One of the main motivators for young athletes is the desire to compete in college athletics. Parents want to help make those dreams come true for their kids. Rightfully so. That is why so many pursue the club sports and ultimately narrow down to just one sport. Sometimes that is way too early in their athletic career.
There are certainly other motivators for playing sports. Some kids don’t have a desire to play at the collegiate level. They just want to have fun. Or they like the competition. Or they just want to compete with their friends and classmates.
Those are great reasons as well.
As a coach, it does get frustrating seeing great athletes play certain sports. But, for whatever reason, they just do that one sport. We all probably understand why they do that. I don’t have to list those.
Yet, I feel their athletic experience isn’t entirely what it could be if they did play other sports without the guilt of supposedly “sacrificing” training or playing for that main sport.
Recently, the Central Ohio nominees for athlete of the year in various sports were announced. Obviously, these are some of the best of the best in the city. I’m going to throw out some numbers for you.
- Between boys and girls, 30 sports were represented that had athletes of the year awards.
- 330 athletes were nominated. A few were nominated in multiple sports, but most of them were nominated in just one sport.
- Out of those 330 athletes, my staff has worked with 13 of those athletes at some point in their athletic career. 1 of those athletes was nominated in 2 different sports and 6 of them were within this last athletic year.
- 7 of the 13 athletes are seniors. Out of those 7 seniors, 5 of them are participating in a D1 sport next year and 1 is trying to walk-on.
Over the course of a typical sport year, we work with a lot of athletes. Because it is individualized training and we have limited time slots open, it isn’t tons. But, if I had to guess I’d say it is 150 athletes a year. 150 athletes who want to improve and better themselves for various reasons.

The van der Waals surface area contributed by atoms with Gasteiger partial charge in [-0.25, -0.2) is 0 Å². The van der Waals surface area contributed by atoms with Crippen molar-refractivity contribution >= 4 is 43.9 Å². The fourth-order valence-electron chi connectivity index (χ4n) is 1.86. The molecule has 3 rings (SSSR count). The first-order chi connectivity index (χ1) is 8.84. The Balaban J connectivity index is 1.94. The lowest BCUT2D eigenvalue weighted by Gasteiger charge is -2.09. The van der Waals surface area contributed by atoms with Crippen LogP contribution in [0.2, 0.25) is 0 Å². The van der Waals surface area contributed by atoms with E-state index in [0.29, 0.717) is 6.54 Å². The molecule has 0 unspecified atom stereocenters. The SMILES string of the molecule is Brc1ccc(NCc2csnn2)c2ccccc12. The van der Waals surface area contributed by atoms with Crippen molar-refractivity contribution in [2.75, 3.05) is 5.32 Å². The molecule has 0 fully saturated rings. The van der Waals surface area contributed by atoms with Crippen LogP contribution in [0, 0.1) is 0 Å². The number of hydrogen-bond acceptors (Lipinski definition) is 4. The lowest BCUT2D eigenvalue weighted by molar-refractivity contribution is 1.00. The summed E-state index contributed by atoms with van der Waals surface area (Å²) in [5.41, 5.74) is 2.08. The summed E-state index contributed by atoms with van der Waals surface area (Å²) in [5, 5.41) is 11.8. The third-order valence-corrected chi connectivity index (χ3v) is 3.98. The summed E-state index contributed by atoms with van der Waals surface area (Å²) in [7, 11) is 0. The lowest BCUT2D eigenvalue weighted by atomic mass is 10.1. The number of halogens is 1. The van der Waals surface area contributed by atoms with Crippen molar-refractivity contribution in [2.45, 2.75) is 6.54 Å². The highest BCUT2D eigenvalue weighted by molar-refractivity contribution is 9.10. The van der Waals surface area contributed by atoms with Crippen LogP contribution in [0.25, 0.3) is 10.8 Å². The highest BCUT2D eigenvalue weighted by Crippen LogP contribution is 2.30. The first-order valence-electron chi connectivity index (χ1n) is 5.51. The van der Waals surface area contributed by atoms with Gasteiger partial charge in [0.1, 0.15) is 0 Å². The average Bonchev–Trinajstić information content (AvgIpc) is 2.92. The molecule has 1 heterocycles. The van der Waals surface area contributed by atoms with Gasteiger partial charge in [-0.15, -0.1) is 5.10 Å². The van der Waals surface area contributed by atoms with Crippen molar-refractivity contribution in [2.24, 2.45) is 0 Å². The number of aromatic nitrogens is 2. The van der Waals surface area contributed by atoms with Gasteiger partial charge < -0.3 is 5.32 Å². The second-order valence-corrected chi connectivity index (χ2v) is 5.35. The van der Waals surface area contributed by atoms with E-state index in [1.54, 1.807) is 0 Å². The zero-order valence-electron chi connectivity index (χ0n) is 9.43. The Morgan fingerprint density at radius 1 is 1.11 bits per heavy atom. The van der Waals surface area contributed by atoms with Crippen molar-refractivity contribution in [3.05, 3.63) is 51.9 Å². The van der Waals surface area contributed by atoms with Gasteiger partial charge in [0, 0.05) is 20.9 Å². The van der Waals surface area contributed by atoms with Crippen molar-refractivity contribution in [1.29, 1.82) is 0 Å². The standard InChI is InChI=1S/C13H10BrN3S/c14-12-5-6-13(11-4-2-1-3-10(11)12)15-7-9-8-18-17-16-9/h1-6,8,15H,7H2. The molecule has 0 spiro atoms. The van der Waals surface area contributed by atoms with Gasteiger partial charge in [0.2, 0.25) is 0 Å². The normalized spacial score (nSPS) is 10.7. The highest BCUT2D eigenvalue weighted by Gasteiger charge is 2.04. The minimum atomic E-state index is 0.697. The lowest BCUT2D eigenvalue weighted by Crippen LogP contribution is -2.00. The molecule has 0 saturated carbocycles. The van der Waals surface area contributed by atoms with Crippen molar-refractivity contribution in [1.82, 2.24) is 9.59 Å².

And yes, some have the goal of playing in college.
Alright, that is great, but what does all of this mean??
In my mind, first off it illustrates what a small percentage of athletes actually get to be that good where they are playing in college.
Yes, I realize that there are quite a few athletes who will play in college that don’t necessarily get end of the season accolades like these athletes. Let’s look at my numbers. 6 will be participating in college, but only 3 of those 6 trained with us these last 12 months.
3 athletes out of the 150 we see annually? All I know is that is a small percentage.
If you know that going in, I guess I would try to see what I can do with my athletic career (which you only have once in your life) to make it as fun as possible. To find a way where if I have an interest in multiple sports to be able to do it without compromising my physical well-being and be overtrained.
It’s tough. I get it.
But, I know too many athletes that have put their eggs in one basket, spent gobs of $$$, and in the end the kid decides not to pursue the sport in college and just have fun. The parents just want them to be happy, but in the back of the mind you start thinking about all the time, travel, and money spent.
Was all that worth it just to create a positive experience for your kid?
Or could less have been spent to develop the athlete in another sport as well, to have an equally positive experience in that sport too? Maybe.
It’s a whole other blog post to address how to do these multiple sports, but I just want you to be aware of the numbers. It’s a small percentage that get to that next level that people desire. Is it worth it sacrificing every other sport to get there and can you do it?
I guess we will find out.